‘I was just reacting to her, telling her, ‘Hi bubba,’ over and over, so she could get used to me.’ Since then, Sienna has used her hearing aids every day.
Still profoundly deaf in her left ear, her parents began to teach her sign language to help her communicate, in case she never learned to talk.
Meanwhile, in August 2017, they received test results confirming that Sienna’s condition was genetic.
Mrs Ashton said: ‘Latham and I both unknowingly carried a gene that we passed on to her. It was a very bittersweet moment. We know now this was nobody’s fault, but it was difficult hearing about this gene we’d had no idea we had.
‘If we have any more children, there is a chance we will pass it to them also, but seeing Sienna and what an amazing character she has makes us less afraid of this.
‘There are discussions to be had, but we know the steps to take now, and how much support is out there.’
HOW DOES A TRADITIONAL COCHLEAR IMPLANT WORK?
Cochlear implants are small hearing devices fitted under the skin behind the ear during surgery.
They have an external sound processor and internal parts, including a receiver coil, an electronics package and a long wire with electrodes on it (an electrode array).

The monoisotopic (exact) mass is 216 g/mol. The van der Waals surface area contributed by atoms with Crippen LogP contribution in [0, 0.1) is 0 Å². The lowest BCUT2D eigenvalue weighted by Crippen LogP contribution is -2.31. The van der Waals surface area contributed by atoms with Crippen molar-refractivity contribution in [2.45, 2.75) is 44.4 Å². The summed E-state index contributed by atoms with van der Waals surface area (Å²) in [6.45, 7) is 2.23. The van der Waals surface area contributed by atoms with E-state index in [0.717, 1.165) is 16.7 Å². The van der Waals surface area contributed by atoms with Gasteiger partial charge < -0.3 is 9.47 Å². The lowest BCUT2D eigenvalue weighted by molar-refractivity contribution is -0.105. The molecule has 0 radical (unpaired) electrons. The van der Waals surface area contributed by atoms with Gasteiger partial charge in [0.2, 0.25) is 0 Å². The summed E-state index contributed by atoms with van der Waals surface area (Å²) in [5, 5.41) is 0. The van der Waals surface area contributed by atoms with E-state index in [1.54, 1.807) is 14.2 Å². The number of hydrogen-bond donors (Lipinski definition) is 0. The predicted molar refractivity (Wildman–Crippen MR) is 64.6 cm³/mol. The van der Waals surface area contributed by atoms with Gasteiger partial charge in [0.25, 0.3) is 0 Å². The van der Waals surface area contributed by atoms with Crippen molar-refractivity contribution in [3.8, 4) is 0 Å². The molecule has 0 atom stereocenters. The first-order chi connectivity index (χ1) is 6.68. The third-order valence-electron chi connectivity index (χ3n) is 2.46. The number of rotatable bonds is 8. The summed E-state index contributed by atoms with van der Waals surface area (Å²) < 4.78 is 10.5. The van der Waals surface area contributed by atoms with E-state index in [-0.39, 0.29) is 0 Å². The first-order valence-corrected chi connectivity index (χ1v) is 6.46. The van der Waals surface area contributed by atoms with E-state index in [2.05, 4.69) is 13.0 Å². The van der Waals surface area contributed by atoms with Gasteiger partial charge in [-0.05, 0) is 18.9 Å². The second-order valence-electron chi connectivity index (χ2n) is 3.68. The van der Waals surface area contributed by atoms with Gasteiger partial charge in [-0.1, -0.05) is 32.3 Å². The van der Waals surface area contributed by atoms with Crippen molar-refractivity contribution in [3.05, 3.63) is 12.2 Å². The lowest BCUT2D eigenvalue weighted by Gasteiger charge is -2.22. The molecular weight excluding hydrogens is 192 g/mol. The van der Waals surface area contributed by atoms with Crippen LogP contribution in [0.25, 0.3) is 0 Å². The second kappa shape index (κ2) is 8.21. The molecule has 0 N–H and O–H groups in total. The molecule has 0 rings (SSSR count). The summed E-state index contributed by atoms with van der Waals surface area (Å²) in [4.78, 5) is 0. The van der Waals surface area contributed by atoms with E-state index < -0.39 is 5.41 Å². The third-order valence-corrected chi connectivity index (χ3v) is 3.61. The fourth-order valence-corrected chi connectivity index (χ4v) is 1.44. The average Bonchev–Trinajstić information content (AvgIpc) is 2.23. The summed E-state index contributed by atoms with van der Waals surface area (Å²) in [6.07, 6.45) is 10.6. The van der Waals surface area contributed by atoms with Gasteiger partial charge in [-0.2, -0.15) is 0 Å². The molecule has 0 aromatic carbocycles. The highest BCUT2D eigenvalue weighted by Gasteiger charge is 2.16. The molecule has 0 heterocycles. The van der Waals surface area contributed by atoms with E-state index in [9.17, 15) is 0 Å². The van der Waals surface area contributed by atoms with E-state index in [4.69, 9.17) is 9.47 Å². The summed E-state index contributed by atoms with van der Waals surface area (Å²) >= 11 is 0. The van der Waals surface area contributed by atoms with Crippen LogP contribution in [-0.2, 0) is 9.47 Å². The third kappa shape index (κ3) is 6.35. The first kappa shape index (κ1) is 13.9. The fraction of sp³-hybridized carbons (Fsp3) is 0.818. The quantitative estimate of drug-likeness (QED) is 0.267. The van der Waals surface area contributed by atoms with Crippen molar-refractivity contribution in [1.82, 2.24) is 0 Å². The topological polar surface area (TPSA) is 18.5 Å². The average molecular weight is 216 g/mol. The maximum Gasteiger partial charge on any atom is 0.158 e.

The external processor takes in sound, analyses it and then converts it to signals that are transmitted across the skin to an internal receiver-stimulator, which sends the signals along the electrode array into a part of the inner ear called the cochlea.
The signal is then sent to the brain along the hearing nerve as normal.
This means cochlear implants are only suitable for people whose hearing nerves are functioning normally.
The implants cannot restore normal hearing but they can give a deaf person a good representation of sounds, helping them understand speech.
Whereas hearing aids amplify sound so they can be detected by damaged ears, cochlear implants bypass damaged parts of the ear and directly stimulate the auditory nerve.
Signals generated by the implant are sent via the auditory nerve to the brain, which recognizes the signals as sound.
Hearing through an implant is different from normal hearing and takes time to get used to it.
It allows people to recognize warning signals, understand their environment and enjoy conversations with people.
If a cochlear implant is recommended, it will be inserted into the ear (or both ears) during an operation and switched on a few weeks later.
Source: NHS Choices